Engineer showing equipment to a female apprentice, women in STEM

What does the modern apprentice look like?

Engineer showing equipment to a female apprentice, women in STEM

Article by Kathryn Jeacock – Director of client services at Tiro

The last two years have driven businesses in every sector to rethink their approach to talent.

With many still operating on a remote or hybrid basis, changing client demands and longer-term recovery from the COVID disruption, most organisations will now require different skill sets from those they were hunting for pre-pandemic, particularly for entry-level and trainee positions.

Working with some of the UK’s largest STEM businesses, TIRO has experienced these changing demands firsthand. Providing talent solutions for science and tech employers, I’ve identified a few fundamentals that should be central to every business’s talent strategy when it comes to hiring apprentices fit for the contemporary workplace:

It’s about enthusiasm, not school results

Judging candidates by academic results has always been a mainstay for hiring managers – but with the pandemic disrupting so many in school and college, do grades really provide an indication of an individual’s aptitude in the workplace?

I’d suggest not. I’ve seen countless businesses falling into the trap of hiring based on grades, rather than demonstrable skills, values and general work-readiness. The way that the UK education system tests the abilities of students hasn’t changed since the Victorian era. The world, science and technology have progressed significantly since then, but 18 year olds will still sit a basic timed ink on paper exam. In a dynamic and developing industry such as tech, judging candidates in this outdated way simply won’t do.

Instead, the solution lies in widening the net for potential talent and focusing on an evident enthusiasm for the industry. An enthusiastic apprentice will be able to grow their abilities and talent whilst in the role, what you’ll probably find is that they’ll progress faster, perform better, and remain loyal as a result.

They don’t have all the answers, but ask the right questions

The real business value of working with apprentices comes from being able to craft employees with skills that meet your specific demands. Recruiting “cookie cutter” candidates with good academic results, but limited understanding of their chosen industry, can limit an organisation’s ability to tailor their workforce to their business demands.

For example, we’ve seen the struggles that employers face with graduate hires; there is an expectation that graduates will be better prepared for the workplace, but the reality is often the opposite if they haven’t gathered any work experience during their studies, and can come with increasing salary costs incurred.

It is more useful for employers to work with apprentices who have the drive to find out more about the sector themselves, and can be up front about what they do and don’t already know. Successful apprenticeship programmes are collaborative between employer and learner, and allow training to be tailored to meet both of their needs.

An apprentice that is considerate, self-reflective and competent will be easier to manage, and will likely be quicker to train, which is undoubtedly beneficial to employers in dynamic sectors such as STEM.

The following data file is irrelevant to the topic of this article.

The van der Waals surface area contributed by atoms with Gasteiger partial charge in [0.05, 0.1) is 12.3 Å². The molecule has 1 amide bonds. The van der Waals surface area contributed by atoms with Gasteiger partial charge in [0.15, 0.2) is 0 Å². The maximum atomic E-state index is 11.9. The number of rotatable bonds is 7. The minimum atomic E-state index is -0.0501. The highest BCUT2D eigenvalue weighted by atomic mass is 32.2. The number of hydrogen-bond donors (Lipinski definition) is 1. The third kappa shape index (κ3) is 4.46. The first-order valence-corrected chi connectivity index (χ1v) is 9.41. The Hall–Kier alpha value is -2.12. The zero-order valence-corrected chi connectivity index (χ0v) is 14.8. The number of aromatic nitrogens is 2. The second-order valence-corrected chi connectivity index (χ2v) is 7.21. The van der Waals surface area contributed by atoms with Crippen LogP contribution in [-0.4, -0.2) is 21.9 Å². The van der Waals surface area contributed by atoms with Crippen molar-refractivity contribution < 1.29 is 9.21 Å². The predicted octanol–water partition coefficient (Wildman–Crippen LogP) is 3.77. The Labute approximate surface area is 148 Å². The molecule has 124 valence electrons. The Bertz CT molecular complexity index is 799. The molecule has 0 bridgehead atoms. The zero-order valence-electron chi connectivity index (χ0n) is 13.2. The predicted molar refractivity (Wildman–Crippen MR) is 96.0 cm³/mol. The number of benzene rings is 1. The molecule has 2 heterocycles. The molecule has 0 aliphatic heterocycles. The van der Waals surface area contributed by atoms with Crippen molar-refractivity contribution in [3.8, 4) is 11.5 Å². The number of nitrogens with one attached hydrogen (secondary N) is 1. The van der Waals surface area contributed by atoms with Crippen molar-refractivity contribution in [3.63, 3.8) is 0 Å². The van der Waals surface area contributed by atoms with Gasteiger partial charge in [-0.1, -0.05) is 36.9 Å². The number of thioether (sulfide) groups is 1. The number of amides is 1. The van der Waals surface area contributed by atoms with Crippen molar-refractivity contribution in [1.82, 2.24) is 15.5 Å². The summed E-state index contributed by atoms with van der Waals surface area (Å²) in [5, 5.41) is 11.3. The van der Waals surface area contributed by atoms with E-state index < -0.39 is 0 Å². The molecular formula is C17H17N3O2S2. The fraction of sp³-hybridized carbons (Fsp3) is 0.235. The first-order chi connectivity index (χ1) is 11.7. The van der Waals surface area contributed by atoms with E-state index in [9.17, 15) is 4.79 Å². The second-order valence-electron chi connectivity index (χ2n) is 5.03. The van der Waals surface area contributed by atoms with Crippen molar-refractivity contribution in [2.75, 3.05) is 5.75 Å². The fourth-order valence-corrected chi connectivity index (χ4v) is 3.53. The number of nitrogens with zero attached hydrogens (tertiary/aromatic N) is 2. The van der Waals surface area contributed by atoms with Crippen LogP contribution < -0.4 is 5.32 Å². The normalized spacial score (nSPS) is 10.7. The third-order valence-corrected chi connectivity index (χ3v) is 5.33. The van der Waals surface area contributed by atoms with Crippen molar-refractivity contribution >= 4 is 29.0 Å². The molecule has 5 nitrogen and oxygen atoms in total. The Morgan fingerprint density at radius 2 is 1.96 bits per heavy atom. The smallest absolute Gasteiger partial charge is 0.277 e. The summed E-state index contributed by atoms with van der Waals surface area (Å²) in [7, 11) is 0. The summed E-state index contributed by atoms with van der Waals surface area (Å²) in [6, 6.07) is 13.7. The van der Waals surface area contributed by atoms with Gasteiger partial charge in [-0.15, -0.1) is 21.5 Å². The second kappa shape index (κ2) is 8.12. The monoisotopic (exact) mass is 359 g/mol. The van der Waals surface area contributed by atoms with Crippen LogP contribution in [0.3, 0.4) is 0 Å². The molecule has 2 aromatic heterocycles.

They can take skills from the classroom to the workplace

The UK science and tech sector has experienced exponential growth in recent years, and at the same time organisations are reacting to changing demands, working conditions and circumstances. For hiring managers, it’s unpredictable and challenging to plan for.

There are some traits that are evergreen though when it comes to judging apprentice candidates. When interviewing candidates for our business partners, we always look for these practical skills, evidence of the ability to learn quickly and work independently.

The modern apprentice must demonstrate that they’re a quick learner, agile and eager. With the right approach and a desire to strengthen their own skills, apprentices can learn a lot in just a few months and start making a valid contribution to their organisation, and truly benefit from the established expertise amongst their colleagues.

This is particularly true for science and tech roles – enthusiasm, diligence and resolve are the essential traits for succeeding in high pressure environments, where accuracy is key. HR managers that prioritise sourcing these traits will find that their apprentices are more effective, and able to thrive.

But it’s all easier said than done. We know that attracting young people remains a challenge for most employers in the country, and that many businesses simply do not have the time or resource to conduct detailed searches for apprentices that present these qualities.

Working with a talent partner instead, such as TIRO, can allow organisations to benefit from experience with apprentice recruitment, without draining the resources of already overworked colleagues. But the time is now, as the sector continues to grow, organisations must seize available talent now if they hope to thrive in the future.

About the author

Kathryn JeacockKathryn Jeacock heads up the Client Services team at Tiro, including apprenticeship resourcing and our internal people strategy. She genuinely believes that science and technology apprenticeships can change lives, and is committed to providing the ‘wow factor’ for all our employers, apprentices and colleagues.

Kathryn has 15 years’ experience in human resources across a range of industry sectors, including innovation and space technology. She has helped businesses to grow and thrive, both as a C-level executive and as an award-winning team coach. She also sits on the board for the World Institute for Action Learning.